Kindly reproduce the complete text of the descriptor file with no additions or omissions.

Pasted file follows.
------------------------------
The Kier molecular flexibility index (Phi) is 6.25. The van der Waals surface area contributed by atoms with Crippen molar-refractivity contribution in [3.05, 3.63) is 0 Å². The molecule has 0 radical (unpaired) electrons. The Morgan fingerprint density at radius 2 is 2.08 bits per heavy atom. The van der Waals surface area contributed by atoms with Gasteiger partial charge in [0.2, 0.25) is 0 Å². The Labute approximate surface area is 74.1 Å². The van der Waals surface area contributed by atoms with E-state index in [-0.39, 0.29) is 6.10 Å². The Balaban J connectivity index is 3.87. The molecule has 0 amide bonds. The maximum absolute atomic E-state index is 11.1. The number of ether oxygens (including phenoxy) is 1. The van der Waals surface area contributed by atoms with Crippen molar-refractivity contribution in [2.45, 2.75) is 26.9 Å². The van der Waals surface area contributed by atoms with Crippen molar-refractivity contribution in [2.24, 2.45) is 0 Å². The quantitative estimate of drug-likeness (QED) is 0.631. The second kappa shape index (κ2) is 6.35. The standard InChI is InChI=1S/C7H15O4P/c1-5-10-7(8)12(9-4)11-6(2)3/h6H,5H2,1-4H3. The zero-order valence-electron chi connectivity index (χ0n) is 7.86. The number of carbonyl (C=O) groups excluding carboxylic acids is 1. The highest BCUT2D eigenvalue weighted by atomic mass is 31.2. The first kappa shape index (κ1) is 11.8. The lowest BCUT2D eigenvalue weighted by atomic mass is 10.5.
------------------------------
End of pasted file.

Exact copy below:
The Kier molecular flexibility index (Phi) is 6.25. The van der Waals surface area contributed by atoms with Crippen molar-refractivity contribution in [3.05, 3.63) is 0 Å². The molecule has 0 radical (unpaired) electrons. The Morgan fingerprint density at radius 2 is 2.08 bits per heavy atom. The van der Waals surface area contributed by atoms with Gasteiger partial charge in [0.2, 0.25) is 0 Å². The Labute approximate surface area is 74.1 Å². The van der Waals surface area contributed by atoms with E-state index in [-0.39, 0.29) is 6.10 Å². The Balaban J connectivity index is 3.87. The molecule has 0 amide bonds. The maximum absolute atomic E-state index is 11.1. The number of ether oxygens (including phenoxy) is 1. The van der Waals surface area contributed by atoms with Crippen molar-refractivity contribution in [2.45, 2.75) is 26.9 Å². The van der Waals surface area contributed by atoms with Crippen molar-refractivity contribution in [2.24, 2.45) is 0 Å². The quantitative estimate of drug-likeness (QED) is 0.631. The second kappa shape index (κ2) is 6.35. The standard InChI is InChI=1S/C7H15O4P/c1-5-10-7(8)12(9-4)11-6(2)3/h6H,5H2,1-4H3. The zero-order valence-electron chi connectivity index (χ0n) is 7.86. The number of carbonyl (C=O) groups excluding carboxylic acids is 1. The highest BCUT2D eigenvalue weighted by atomic mass is 31.2. The first kappa shape index (κ1) is 11.8. The lowest BCUT2D eigenvalue weighted by atomic mass is 10.5.